Down to earth demonstrations about cloud, social media, data and OTT are available in our free at the IBC Content Everywhere Europe Hub. The popular IBC Future Zone hosts some ground-breaking technologies in virtual reality, TV and Internet convergence and resolutions beyond 4K. Don’t be surprised to find Hall 5 populated by hackers and encoders as we invite them to use IBC as a playground to brainstorm new ideas.

As ever, the main reason people choose to spend time at IBC is because of the incredible environment which every single visitor helps to create for the exchange of knowledge, strategy and expertise. That is the aspect that excites me every single year.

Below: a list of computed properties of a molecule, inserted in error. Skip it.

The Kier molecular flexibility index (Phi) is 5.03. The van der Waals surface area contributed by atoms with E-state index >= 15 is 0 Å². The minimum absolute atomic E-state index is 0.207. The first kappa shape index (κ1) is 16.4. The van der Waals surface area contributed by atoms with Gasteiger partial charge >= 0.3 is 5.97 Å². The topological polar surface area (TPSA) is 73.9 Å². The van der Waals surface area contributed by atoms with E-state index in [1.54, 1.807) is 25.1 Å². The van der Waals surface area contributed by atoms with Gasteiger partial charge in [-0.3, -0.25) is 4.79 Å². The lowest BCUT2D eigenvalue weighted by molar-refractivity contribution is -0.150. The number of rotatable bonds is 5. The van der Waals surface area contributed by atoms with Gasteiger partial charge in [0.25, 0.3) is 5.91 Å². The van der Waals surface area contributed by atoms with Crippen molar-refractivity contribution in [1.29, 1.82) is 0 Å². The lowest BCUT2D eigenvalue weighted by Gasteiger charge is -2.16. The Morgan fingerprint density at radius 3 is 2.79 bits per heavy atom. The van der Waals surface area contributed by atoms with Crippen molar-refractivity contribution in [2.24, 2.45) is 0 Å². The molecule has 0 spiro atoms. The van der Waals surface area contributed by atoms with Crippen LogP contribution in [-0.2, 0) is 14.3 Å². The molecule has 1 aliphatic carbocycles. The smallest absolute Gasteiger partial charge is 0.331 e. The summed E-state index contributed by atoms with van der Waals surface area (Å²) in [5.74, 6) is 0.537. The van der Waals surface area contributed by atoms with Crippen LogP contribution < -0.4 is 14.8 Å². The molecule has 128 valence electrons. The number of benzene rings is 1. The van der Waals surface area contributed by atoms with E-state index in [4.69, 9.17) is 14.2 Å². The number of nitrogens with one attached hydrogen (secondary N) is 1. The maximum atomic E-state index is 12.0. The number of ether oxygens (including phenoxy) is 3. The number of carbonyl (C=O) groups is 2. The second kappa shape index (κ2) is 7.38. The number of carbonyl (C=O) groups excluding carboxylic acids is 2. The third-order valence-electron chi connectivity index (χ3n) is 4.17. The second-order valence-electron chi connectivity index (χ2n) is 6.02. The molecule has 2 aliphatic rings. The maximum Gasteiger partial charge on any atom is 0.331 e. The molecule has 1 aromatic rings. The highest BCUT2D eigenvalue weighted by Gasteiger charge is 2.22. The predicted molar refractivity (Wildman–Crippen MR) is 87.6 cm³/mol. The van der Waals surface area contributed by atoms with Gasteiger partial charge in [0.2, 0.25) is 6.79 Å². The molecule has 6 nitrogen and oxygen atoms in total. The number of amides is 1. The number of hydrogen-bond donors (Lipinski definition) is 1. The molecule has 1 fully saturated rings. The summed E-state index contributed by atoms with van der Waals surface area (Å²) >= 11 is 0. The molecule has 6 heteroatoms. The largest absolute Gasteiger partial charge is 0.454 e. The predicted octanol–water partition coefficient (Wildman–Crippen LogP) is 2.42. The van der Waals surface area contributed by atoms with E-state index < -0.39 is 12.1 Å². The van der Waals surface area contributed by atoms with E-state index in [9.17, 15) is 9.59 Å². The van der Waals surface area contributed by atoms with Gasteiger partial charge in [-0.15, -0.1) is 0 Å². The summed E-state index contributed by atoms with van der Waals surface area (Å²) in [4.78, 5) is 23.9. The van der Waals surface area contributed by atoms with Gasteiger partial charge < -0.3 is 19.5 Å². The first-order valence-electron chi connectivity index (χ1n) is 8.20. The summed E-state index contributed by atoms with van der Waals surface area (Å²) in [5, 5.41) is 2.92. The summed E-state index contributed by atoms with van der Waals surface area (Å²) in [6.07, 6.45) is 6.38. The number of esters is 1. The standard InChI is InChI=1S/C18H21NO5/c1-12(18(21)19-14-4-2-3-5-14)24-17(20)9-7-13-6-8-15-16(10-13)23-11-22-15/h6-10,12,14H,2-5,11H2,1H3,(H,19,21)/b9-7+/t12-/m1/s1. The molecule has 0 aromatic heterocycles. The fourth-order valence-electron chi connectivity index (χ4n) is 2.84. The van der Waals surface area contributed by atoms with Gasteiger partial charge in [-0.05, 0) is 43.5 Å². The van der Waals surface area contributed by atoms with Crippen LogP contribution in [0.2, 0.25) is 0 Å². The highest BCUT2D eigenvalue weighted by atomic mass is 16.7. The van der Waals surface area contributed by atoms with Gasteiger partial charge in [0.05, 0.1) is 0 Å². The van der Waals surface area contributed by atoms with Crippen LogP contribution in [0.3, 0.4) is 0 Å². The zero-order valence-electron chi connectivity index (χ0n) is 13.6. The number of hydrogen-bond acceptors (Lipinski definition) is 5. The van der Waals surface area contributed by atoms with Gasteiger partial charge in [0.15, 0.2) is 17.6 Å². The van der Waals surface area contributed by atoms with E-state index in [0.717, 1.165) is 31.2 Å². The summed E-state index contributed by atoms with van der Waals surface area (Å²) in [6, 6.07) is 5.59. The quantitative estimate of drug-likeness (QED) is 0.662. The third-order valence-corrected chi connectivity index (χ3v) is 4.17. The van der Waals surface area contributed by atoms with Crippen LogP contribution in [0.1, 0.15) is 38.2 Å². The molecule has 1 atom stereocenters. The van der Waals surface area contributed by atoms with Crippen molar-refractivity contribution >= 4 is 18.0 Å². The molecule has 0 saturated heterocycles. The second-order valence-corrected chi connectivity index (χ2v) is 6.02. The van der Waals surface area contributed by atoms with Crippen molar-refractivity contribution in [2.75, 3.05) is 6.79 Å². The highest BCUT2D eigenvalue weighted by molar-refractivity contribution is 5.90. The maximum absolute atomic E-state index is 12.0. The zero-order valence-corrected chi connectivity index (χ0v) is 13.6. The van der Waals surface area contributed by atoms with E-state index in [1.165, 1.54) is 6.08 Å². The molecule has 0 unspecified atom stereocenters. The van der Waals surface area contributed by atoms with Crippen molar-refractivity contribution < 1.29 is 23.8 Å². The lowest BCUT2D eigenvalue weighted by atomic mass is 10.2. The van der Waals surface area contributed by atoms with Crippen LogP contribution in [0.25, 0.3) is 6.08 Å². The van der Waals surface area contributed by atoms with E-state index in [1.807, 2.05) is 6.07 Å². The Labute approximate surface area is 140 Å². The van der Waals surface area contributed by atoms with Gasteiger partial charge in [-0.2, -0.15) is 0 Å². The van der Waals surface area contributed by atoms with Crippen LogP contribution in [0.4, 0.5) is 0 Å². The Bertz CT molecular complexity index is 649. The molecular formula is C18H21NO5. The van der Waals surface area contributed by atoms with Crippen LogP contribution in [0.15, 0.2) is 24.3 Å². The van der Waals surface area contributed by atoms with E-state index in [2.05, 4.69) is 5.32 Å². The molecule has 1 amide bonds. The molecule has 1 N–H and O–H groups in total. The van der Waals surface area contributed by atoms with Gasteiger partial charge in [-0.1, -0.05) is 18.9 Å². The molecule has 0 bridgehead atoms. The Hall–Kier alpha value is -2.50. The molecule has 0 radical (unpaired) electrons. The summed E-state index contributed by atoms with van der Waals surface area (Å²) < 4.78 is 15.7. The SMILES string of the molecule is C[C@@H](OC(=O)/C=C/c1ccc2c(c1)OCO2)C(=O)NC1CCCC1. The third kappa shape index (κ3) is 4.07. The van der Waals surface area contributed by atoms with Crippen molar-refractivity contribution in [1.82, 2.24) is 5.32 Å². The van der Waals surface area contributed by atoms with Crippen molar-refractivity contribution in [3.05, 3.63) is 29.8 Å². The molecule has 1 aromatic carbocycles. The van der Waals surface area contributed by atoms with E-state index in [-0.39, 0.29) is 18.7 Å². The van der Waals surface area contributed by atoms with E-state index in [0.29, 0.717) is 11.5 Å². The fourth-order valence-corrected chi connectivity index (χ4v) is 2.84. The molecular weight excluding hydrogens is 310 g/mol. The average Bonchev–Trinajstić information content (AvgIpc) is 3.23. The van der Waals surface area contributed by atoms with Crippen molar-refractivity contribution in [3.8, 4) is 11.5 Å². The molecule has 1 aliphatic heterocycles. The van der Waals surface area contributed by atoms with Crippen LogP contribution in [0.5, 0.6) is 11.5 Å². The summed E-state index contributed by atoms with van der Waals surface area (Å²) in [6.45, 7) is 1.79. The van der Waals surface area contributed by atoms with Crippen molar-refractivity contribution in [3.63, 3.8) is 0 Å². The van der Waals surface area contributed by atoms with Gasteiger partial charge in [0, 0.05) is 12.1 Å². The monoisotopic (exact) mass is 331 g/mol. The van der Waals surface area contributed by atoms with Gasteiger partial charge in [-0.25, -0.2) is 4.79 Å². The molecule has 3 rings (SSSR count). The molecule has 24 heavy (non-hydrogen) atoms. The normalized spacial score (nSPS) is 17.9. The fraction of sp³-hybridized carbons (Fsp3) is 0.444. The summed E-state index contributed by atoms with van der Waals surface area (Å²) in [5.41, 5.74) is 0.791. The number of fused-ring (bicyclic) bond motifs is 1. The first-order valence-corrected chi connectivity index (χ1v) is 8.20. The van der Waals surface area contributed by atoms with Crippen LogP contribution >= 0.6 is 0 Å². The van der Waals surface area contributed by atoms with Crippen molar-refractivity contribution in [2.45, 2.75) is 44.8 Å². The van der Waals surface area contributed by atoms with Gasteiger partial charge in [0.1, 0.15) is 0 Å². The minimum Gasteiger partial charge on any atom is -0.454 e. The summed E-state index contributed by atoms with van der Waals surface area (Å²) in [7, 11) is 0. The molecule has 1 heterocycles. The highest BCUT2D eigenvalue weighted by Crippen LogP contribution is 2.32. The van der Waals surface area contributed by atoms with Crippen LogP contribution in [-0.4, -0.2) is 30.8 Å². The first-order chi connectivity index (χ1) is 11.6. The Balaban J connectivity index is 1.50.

The Broadcast Bridge: Can the RAI and Amsterdam cope with the changing and growing demands of IBC year by year?

IBC is the most comprehensive, informative and cosmopolitan event in the broadcasting and media calendar. So it is appropriate that it takes place in Amsterdam, one of the most cosmopolitan and welcoming cities in the world.

IBC works extremely closely with the City of Amsterdam to ensure that the whole IBC experience is a smooth, enjoyable and productive one. This includes arranging for all IBC visitors to benefit from free travel on the city’s buses, trams and metros, 24 hours a day and, in collaboration with the RAI, a comprehensive hotel and travel advice service. IBC is expanding and this year we are delighted to be the first event to take advantage of the stunning new Amtrium building at the RAI.